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Chapter 20 : New Permeation Pathways
Category: Microbial Genetics and Molecular Biology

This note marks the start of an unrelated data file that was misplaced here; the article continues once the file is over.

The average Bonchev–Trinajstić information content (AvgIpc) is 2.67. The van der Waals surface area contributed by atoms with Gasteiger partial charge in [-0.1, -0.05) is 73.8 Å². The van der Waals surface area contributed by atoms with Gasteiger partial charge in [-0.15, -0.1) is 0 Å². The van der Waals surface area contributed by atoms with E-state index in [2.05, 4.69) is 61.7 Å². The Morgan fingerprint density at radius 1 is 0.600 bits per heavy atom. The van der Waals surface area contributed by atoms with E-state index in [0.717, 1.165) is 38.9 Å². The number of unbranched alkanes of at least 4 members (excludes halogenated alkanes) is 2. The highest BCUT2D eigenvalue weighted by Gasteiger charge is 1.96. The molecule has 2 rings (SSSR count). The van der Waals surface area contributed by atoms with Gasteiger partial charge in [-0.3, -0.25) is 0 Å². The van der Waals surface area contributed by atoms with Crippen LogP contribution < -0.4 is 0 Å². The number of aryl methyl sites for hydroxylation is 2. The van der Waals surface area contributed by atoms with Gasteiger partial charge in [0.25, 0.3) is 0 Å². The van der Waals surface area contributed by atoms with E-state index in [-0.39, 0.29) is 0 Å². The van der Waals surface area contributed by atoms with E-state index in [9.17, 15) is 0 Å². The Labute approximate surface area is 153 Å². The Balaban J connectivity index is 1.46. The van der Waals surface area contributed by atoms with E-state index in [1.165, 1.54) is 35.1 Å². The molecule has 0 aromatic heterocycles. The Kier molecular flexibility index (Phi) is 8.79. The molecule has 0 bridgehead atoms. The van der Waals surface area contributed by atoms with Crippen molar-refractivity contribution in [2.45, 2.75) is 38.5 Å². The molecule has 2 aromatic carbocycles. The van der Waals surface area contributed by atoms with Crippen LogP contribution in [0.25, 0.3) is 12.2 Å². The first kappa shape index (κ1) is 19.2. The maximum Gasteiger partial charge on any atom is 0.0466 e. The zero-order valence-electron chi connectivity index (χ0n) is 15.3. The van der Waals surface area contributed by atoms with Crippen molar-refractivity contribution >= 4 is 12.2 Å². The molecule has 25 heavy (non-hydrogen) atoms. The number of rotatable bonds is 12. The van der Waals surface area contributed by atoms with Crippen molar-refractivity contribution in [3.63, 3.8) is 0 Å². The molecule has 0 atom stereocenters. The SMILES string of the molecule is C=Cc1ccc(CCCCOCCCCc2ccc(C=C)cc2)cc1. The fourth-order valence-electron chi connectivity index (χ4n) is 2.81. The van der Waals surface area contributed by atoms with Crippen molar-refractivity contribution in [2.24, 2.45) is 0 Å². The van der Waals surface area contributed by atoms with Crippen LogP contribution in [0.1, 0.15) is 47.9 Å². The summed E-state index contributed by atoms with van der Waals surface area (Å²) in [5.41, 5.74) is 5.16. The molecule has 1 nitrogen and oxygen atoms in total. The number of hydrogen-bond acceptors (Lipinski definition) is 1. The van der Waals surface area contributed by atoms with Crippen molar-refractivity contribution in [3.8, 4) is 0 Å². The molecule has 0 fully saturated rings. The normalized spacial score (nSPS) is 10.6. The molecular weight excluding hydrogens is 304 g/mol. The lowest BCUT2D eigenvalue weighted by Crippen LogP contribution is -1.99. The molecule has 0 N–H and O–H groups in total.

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The Red blood cell (RBC) membrane is naturally endowed with a variety of membrane transporters, mainly geared to optimize the respiratory function and to maintain cell homeostasis at minimal metabolic cost. Therefore, to survive within a red blood cell, the malaria parasite must alter the permeability of the host’s plasma membrane by up-regulation of existing carriers or by creation of new permeation pathways (NPP).These pathways, indispensable for parasite growth, could be possible antimalarial targets for selective inhibition, as well as routes for drug delivery. Electrophysiological techniques, such as the patch clamp, are ideal for the study of channels that are permeable to charged solutes, even though the NPP are also used for transport of electroneutral and organic osmolytes in malaria infected RBCs. Red blood cells have proven to be extremely useful as a model system to study the different membrane transport pathways, and there is a plethora of publications aimed at a detailed description of pumps, cotransporters, and specific carriers in the red blood cell membrane. In the cell-attached and excised configurations, Plasmodium falciparum-infected RBCs show a very different pattern of channel activity from uninfected cells. It has been suggested that NPP could be used as therapeutic targets. However, the exact nature of the NPP remains to be resolved; part of the present confusion, due to discrepant results, comes from the lack of background information on the channels present in noninfected red blood cell membranes.